WAR DEPARTMENT, Washington City, May 29, 1865.
Honorable EDWIN M. STANTON,
SIR: I have the honor to report that I have examined the subject of the disposition to be made of the railroads in the States lately in rebellion, referred to me in connection with the report of the Quartermaster-General, and the rules which he has recommended to be established.* The second rule proposed by the Quartermaster-General provides that no charge shall be made against railroad for expense of materials of expense of operation while it has been in the hands of the military authorities of the United States. In other words, he proposes to restore every railroad to its claimants without any special consideration from them for any improvements which the United States may have made upon it. It is true that in his fourth rule he includes past expenditures of defense and repair as an equivalent for the use of the road while it has been in the public service, but in many cases this does not appear to me to be sufficient. Our expenditures upon some of these roads have been very heavy. For instance, we have added to the value of the road from Nashville to Chattanooga at least $1,500,000. When that road was recaptured from the public enemy it was in a very bad state of repair. Its embankments were in many places partially washed away, its iron was what is known as the U-rail, and was laid in the defective old-fashioned manner, upon longitudinal sleepers, without cross- ties. These sleepers were also in a state of partial decay, so that trains could not be run with speed or safety. All these defects have now been remedied. The road bed has been placed in first-rate condition. The iron is now a heavy T-rail, laid upon new this throughout the entire length of the line. Extensive repair shops have also been erected, well furnished with the necessary tools and machinery. I do not conceive that it would be just or advisable to restore this road, with its improved track ad these costly shops, without any equivalent for the great value of these improvements other than the use we have made of it since its recapture. The fact that we have replaced the heavy and expensive bridges over Elk, Duck, and Tennessee Rivers, and over Running Water Creek, should also not be forgotten in deciding this question.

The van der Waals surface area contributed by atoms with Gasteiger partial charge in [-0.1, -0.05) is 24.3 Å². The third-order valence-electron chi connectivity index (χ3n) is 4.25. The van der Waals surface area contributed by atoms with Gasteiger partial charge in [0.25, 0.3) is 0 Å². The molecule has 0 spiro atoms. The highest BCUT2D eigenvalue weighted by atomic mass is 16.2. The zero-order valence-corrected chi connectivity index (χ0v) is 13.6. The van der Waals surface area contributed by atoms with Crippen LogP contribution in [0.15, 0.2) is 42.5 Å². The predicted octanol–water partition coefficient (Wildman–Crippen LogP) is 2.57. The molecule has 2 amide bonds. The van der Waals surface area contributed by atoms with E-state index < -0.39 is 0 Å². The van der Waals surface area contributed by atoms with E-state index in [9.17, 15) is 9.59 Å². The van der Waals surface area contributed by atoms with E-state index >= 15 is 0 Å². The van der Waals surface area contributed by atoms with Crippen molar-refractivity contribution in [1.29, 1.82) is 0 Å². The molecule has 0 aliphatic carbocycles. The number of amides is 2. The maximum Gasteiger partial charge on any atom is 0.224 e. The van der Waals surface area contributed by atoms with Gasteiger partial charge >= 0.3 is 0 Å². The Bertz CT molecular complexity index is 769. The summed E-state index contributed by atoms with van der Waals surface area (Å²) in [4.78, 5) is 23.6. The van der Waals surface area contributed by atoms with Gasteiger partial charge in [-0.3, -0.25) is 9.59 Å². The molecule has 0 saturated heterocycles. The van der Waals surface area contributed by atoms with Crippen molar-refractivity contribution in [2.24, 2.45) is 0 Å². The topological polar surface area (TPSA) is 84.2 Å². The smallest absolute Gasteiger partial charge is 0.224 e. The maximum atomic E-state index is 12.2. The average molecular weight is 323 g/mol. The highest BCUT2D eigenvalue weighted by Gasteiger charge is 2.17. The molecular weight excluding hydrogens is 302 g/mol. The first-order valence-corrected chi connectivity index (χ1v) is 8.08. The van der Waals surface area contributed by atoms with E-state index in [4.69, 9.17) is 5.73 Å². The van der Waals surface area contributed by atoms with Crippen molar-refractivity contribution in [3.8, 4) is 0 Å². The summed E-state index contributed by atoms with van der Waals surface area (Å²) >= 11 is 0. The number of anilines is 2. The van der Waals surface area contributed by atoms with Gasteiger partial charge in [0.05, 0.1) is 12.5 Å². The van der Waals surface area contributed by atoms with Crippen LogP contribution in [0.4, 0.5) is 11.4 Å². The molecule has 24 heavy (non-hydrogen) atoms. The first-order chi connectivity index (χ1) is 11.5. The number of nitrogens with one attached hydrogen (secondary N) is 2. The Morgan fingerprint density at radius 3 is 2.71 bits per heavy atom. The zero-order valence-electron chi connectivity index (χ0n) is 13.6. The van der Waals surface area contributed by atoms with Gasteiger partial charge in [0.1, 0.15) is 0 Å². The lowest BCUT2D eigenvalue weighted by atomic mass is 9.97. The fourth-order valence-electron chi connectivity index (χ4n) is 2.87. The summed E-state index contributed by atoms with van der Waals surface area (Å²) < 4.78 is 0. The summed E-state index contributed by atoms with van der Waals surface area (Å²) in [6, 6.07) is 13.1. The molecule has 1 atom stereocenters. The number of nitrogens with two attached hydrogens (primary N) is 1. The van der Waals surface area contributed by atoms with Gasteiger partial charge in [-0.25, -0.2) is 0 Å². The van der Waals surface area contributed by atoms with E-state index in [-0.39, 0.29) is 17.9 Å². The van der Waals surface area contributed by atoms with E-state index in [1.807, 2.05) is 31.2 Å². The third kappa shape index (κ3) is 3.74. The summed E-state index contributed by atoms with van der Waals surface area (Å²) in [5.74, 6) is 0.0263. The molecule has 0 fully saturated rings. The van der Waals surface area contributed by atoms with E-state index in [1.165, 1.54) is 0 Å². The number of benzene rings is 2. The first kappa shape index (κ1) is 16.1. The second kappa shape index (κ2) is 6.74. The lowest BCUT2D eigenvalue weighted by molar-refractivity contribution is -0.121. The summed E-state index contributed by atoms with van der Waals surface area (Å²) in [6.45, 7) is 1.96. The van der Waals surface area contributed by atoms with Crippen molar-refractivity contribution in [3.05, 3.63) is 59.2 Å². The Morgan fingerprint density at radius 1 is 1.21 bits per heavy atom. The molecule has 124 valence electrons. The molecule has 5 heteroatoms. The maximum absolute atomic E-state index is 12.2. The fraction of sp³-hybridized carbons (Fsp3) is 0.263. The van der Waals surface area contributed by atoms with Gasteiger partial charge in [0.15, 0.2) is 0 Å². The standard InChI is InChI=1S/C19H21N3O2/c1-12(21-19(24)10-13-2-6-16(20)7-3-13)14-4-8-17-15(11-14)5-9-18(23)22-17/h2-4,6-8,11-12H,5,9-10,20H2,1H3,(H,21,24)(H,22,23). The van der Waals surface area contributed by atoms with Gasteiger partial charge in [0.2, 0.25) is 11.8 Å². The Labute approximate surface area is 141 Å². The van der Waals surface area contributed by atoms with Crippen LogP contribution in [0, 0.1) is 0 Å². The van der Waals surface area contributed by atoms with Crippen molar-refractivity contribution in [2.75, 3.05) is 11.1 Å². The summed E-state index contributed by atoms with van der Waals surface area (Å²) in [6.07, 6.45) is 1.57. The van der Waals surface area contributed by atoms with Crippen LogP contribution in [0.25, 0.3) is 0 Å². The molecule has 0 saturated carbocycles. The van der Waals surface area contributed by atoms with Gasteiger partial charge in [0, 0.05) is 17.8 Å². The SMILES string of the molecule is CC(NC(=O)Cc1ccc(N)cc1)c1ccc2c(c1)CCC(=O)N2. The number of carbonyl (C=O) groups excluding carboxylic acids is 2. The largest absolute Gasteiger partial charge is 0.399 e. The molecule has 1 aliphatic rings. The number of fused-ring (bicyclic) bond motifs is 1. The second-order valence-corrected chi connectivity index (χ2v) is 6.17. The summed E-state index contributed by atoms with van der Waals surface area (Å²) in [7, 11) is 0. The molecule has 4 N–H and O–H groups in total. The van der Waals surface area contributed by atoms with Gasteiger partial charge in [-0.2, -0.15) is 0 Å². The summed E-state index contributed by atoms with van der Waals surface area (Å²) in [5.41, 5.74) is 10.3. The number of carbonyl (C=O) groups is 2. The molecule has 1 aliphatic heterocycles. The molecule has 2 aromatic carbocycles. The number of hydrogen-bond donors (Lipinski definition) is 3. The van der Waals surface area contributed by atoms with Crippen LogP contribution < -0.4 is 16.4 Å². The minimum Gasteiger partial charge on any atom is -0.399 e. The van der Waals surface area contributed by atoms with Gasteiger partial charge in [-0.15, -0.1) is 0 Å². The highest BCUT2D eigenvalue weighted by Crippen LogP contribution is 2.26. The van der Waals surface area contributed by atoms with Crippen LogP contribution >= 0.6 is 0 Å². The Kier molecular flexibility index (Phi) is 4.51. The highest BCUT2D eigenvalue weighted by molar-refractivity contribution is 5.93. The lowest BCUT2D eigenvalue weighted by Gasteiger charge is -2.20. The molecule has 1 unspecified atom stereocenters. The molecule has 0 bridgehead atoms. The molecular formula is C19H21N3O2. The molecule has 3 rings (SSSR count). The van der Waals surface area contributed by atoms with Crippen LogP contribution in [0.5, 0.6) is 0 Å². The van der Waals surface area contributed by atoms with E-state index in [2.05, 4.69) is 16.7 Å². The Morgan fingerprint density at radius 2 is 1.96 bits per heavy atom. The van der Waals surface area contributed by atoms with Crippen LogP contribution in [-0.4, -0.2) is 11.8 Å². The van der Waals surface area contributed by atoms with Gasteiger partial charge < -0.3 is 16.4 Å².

The above general remarks are also applicable to that portion of the Orange and Alexandria Railroad between the Potomac and the Rapidan. Very extensive repair shops have been erected at Alexandria and furnished with costly machinery for the use of this road, and I understand that the iron and the road bed are now much better than when the Government began to use it.
The same is still more the case with the road between City Point and Petersburg. When that road was recaptured from the public enemy not only was the road bed a good deal washed away and damaged, but neither rails nor sound ties were left upon it. Now it is in the best possible condition. Can any one contend that it ought to be restored to its claimants without charge for the new ties and iron?
The case of the railroad from Harper's Ferry to Winchester is no less striking. It was a very poor road before the war and was early demolished by the rebels. Not a pound of iron, not a sound tie, was to be found upon the line when we began its reconstruction in Decem-
*See May 19, p. 26.